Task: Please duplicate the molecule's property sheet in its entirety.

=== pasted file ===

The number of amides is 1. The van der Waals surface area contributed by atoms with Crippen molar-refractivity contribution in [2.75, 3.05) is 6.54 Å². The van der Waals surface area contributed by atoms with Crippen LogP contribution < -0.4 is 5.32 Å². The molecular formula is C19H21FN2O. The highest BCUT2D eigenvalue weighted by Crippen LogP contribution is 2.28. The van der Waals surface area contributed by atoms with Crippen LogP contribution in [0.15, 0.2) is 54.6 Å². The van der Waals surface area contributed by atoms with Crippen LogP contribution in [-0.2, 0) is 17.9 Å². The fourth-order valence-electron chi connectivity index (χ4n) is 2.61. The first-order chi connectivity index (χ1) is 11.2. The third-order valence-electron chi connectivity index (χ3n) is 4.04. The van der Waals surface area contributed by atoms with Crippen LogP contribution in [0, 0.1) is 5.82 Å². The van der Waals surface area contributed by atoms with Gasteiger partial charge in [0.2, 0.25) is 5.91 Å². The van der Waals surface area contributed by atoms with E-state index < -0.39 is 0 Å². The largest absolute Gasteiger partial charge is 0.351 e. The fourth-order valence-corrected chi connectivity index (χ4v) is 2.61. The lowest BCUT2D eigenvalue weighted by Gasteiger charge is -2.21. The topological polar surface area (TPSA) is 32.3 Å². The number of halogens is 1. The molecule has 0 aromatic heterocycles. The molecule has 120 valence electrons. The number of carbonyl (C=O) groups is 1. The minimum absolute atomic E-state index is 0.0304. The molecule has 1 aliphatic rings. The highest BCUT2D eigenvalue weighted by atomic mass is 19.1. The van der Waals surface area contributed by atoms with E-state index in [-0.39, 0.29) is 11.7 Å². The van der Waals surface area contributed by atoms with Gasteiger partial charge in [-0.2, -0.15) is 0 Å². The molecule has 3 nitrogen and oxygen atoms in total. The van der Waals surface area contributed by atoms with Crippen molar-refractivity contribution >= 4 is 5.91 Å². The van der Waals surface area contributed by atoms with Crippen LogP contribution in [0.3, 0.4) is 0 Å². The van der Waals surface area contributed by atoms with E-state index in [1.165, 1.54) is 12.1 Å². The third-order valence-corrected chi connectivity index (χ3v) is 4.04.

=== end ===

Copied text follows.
The number of amides is 1. The van der Waals surface area contributed by atoms with Crippen molar-refractivity contribution in [2.75, 3.05) is 6.54 Å². The van der Waals surface area contributed by atoms with Crippen LogP contribution < -0.4 is 5.32 Å². The molecular formula is C19H21FN2O. The highest BCUT2D eigenvalue weighted by Crippen LogP contribution is 2.28. The van der Waals surface area contributed by atoms with Crippen LogP contribution in [0.15, 0.2) is 54.6 Å². The van der Waals surface area contributed by atoms with Crippen LogP contribution in [-0.2, 0) is 17.9 Å². The fourth-order valence-electron chi connectivity index (χ4n) is 2.61. The first-order chi connectivity index (χ1) is 11.2. The third-order valence-electron chi connectivity index (χ3n) is 4.04. The van der Waals surface area contributed by atoms with Crippen LogP contribution in [0, 0.1) is 5.82 Å². The van der Waals surface area contributed by atoms with Gasteiger partial charge in [0.2, 0.25) is 5.91 Å². The van der Waals surface area contributed by atoms with E-state index < -0.39 is 0 Å². The largest absolute Gasteiger partial charge is 0.351 e. The fourth-order valence-corrected chi connectivity index (χ4v) is 2.61. The lowest BCUT2D eigenvalue weighted by Gasteiger charge is -2.21. The topological polar surface area (TPSA) is 32.3 Å². The number of halogens is 1. The molecule has 0 aromatic heterocycles. The molecule has 120 valence electrons. The number of carbonyl (C=O) groups is 1. The minimum absolute atomic E-state index is 0.0304. The molecule has 1 aliphatic rings. The highest BCUT2D eigenvalue weighted by atomic mass is 19.1. The van der Waals surface area contributed by atoms with E-state index in [-0.39, 0.29) is 11.7 Å². The van der Waals surface area contributed by atoms with Gasteiger partial charge in [-0.2, -0.15) is 0 Å². The molecule has 3 nitrogen and oxygen atoms in total. The van der Waals surface area contributed by atoms with Crippen molar-refractivity contribution >= 4 is 5.91 Å². The van der Waals surface area contributed by atoms with Crippen LogP contribution in [0.3, 0.4) is 0 Å². The van der Waals surface area contributed by atoms with E-state index in [1.165, 1.54) is 12.1 Å². The third-order valence-corrected chi connectivity index (χ3v) is 4.04.